Anekānta and Nāya

In its worldly existence, the soul is not only associated with a body of its own but with several other animate and inanimate objects. Thus the soul which is by its own intrinsic nature a complex entity becomes much more complex by identifying itself through its interests with its environment of things (including body). Under such conditions, it is an extremely difficult problem to define the precise nature of the soul. In fact all real and concrete things are extremely complex entities because they possess innumerable attributes and relations. What enters into the course of our direct perceptions is but a tiny fragment of the full reality. And even this imperfect and fragmental perception seems to be implicitly complex and always to contain a plurality of aspects. A completely adequate apprehension of the whole of reality must be all-embracing and must include all data without contradiction or discrepancy. It would, thus, experience the whole of real existence directly by a completed insight. The ability for such a pure and perfect apprehension is called omniscience  (kevalajñāna) and is possessed by a kevalī alone. Our own ability for apprehension falls far short of such an ideal. Our apprehension, therefore, always has the character of being piecemeal and fragmentary. Hence our descriptions and predications would be relative and circumscribed because they emerge from a limited and partial nature of the intellect. What, then, should be our approach for comprehending the true nature of reality? Our ideal should, then, be to apprehend the reality from one particular aspect at a time. Such an apprehension is an opinion or way of approach for any one aspect and is called NAYA by the Jains. Since every aspect of a reality reveals its nature in its own way, naya is thus a technique for getting insight into the nature of reality. The technique of naya plays an important part in the law of Anekānta  (non-absolutism) of Jains.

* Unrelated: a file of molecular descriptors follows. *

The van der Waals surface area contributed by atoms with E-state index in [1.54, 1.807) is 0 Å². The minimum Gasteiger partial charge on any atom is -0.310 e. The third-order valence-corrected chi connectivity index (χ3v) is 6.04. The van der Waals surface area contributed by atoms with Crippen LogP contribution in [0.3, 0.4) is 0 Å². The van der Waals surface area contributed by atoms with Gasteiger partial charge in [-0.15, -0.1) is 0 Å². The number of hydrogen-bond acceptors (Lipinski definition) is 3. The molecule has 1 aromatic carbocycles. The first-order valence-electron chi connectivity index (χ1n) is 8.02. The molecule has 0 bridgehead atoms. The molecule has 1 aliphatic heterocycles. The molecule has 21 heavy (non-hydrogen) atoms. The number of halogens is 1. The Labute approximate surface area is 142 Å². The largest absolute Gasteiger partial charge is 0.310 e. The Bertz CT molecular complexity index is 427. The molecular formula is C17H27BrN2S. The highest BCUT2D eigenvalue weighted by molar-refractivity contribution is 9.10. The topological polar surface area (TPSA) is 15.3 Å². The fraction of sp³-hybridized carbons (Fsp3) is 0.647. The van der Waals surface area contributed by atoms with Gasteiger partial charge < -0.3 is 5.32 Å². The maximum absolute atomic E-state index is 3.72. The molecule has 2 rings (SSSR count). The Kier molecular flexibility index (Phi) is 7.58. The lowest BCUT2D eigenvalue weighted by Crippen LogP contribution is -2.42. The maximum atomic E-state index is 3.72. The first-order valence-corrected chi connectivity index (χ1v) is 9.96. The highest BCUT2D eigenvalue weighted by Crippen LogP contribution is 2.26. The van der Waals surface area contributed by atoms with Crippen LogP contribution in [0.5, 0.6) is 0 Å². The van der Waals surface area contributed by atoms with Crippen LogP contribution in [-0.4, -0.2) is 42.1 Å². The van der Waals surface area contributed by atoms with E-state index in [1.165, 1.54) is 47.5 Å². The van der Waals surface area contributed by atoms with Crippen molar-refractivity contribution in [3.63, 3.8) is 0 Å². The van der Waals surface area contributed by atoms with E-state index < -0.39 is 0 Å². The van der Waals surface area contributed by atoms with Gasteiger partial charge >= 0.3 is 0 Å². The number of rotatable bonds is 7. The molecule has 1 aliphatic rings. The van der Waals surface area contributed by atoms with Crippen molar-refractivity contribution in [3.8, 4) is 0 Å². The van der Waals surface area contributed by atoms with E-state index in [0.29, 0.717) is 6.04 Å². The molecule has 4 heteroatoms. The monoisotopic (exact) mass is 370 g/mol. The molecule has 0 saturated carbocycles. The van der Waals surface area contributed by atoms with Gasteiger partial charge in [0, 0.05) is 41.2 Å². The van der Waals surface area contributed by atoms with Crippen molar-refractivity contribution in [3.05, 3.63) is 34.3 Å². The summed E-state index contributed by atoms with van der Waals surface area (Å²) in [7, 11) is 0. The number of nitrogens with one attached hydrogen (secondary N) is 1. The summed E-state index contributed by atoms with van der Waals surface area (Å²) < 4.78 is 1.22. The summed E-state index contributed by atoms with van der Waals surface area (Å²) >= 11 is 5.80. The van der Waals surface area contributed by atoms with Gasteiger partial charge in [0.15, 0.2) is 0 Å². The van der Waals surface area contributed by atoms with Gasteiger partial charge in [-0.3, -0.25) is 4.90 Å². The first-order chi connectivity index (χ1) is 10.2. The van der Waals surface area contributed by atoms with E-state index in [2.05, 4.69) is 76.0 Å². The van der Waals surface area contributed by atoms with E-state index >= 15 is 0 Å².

Systems Theory

It has been found that linguistic pattern determine how an individual perceives and thinks about the world. This relativistic view is consistent with general systems theory. Our culture and experience define our understanding of all systems. The fact that systems theory recognizes the relativity of perception, may in itself, serve to expand our understanding of our role in the universe. It provides a framework for us to examine and understand our environment.